Large-scale mining disease comorbidity relationships from post-market drug adverse events surveillance data.
BACKGROUND: Systems approaches in studying disease relationship have wide applications in biomedical discovery, such as disease mechanism understanding and drug discovery. The FDA Adverse Event Reporting System (FAERS) contains rich information about patient diseases, medications, drug adverse events and demographics of 17 million case reports. Here, we explored this data resource to mine disease comorbidity relationships using association rule mining algorithm and constructed a disease comorbidity network.
RESULTS: We constructed a disease comorbidity network with 1059 disease nodes and 12,608 edges using association rule mining of FAERS (14,157 rules). We evaluated the performance of comorbidity mining from FAERS using known disease comorbidities of multiple sclerosis (MS), psoriasis and obesity that represent rare, moderate and common disease respectively. Comorbidities of MS, obesity and psoriasis obtained from our network achieved precisions of 58.6%, 73.7%, 56.2% and recalls 87.5%, 69.2% and 72.7% separately. We performed comparative analysis of the disease comorbidity network with disease semantic network, disease genetic network and disease treatment network. We showed that (1) disease comorbidity clusters exhibit significantly higher semantic similarity than random network (0.18 vs 0.10); (2) disease comorbidity clusters share significantly more genes (0.46 vs 0.06); and (3) disease comorbidity clusters share significantly more drugs (0.64 vs 0.17). Finally, we demonstrated that the disease comorbidity network has potential in uncovering novel disease relationships using asthma as a case study.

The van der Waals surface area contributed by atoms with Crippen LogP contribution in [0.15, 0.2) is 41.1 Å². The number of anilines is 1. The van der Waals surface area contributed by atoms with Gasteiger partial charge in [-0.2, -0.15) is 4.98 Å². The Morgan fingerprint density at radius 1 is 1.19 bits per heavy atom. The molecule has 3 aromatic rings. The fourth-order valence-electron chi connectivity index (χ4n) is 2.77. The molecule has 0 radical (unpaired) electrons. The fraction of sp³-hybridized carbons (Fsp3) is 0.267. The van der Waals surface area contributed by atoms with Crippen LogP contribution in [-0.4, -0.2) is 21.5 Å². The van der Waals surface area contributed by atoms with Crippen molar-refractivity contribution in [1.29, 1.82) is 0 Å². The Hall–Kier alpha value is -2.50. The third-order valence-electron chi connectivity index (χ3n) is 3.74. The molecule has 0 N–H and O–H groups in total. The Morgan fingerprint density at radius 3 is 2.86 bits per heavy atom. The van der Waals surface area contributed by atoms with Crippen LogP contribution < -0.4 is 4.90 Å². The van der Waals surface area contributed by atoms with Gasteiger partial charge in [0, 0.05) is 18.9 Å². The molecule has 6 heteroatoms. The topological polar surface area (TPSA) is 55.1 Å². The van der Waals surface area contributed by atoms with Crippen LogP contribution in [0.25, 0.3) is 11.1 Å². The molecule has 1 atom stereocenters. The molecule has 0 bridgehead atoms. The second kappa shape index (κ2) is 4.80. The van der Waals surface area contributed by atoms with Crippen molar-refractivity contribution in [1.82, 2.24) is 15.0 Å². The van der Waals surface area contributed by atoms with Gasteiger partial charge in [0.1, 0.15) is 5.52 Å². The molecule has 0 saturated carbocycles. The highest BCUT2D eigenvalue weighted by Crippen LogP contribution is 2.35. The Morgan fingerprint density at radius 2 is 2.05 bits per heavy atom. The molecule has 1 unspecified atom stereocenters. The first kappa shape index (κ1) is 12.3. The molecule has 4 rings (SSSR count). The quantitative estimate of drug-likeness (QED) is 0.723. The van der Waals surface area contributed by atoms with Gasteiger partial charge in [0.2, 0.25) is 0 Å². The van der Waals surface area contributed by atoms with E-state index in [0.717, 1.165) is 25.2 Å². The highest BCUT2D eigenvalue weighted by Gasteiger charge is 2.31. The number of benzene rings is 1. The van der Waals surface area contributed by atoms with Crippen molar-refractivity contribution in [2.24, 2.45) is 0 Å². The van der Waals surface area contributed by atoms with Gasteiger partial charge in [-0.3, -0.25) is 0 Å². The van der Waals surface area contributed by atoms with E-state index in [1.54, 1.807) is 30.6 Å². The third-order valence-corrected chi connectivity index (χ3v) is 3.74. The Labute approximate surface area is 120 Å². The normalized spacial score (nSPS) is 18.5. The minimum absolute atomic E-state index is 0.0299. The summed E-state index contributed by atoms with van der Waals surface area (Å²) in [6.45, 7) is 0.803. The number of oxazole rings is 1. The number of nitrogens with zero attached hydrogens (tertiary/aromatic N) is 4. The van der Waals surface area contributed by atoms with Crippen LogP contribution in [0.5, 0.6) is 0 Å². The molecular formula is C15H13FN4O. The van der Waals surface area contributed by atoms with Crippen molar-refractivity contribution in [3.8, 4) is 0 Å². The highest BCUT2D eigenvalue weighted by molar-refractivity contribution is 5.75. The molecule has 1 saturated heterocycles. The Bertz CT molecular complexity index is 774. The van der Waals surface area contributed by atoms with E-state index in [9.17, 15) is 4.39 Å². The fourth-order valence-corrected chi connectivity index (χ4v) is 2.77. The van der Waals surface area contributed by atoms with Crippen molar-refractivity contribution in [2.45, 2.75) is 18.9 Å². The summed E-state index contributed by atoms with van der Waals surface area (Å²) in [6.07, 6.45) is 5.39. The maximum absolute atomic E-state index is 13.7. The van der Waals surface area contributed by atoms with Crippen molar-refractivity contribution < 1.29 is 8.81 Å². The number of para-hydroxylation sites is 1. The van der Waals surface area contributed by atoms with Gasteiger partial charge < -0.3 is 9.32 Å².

CONCLUSIONS: Our study presented the first comprehensive attempt to build a disease comorbidity network from FDA Adverse Event Reporting System. This network shows well correlated with disease semantic similarity, disease genetics and disease treatment, which has great potential in disease genetics prediction and drug discovery.
|投稿者||Zheng, Chunlei; Xu, Rong|
|組織名||Department of Population and Quantitative Health Sciences, School of Medicine,;Case Western Reserve University, 2103 Cornell Road, Cleveland, 44106, OH, USA.;email@example.com.|